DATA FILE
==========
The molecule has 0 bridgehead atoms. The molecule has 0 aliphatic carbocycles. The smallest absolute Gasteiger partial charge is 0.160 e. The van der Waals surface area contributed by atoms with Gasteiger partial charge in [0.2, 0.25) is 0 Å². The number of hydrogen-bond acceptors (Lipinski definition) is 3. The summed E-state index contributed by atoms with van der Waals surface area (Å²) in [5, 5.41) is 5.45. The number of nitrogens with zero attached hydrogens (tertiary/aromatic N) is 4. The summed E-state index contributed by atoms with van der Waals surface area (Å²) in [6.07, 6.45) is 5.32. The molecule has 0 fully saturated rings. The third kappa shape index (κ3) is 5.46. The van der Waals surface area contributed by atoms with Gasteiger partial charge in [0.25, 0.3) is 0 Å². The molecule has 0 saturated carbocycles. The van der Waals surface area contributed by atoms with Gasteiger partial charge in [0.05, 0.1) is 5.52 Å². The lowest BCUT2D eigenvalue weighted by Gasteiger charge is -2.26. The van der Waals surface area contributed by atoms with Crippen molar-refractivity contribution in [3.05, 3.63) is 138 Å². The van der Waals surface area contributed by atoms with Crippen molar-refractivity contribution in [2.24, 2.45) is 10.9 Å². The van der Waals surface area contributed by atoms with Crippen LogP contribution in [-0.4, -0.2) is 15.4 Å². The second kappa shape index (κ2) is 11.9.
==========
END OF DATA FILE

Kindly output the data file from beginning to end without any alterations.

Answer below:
The molecule has 0 bridgehead atoms. The molecule has 0 aliphatic carbocycles. The smallest absolute Gasteiger partial charge is 0.160 e. The van der Waals surface area contributed by atoms with Gasteiger partial charge in [0.2, 0.25) is 0 Å². The number of hydrogen-bond acceptors (Lipinski definition) is 3. The summed E-state index contributed by atoms with van der Waals surface area (Å²) in [5, 5.41) is 5.45. The number of nitrogens with zero attached hydrogens (tertiary/aromatic N) is 4. The summed E-state index contributed by atoms with van der Waals surface area (Å²) in [6.07, 6.45) is 5.32. The molecule has 0 fully saturated rings. The third kappa shape index (κ3) is 5.46. The van der Waals surface area contributed by atoms with Gasteiger partial charge in [0.25, 0.3) is 0 Å². The molecule has 0 saturated carbocycles. The van der Waals surface area contributed by atoms with Gasteiger partial charge in [0.05, 0.1) is 5.52 Å². The lowest BCUT2D eigenvalue weighted by Gasteiger charge is -2.26. The van der Waals surface area contributed by atoms with Crippen molar-refractivity contribution in [3.05, 3.63) is 138 Å². The van der Waals surface area contributed by atoms with Crippen molar-refractivity contribution in [2.24, 2.45) is 10.9 Å². The van der Waals surface area contributed by atoms with Crippen LogP contribution in [-0.4, -0.2) is 15.4 Å². The second kappa shape index (κ2) is 11.9.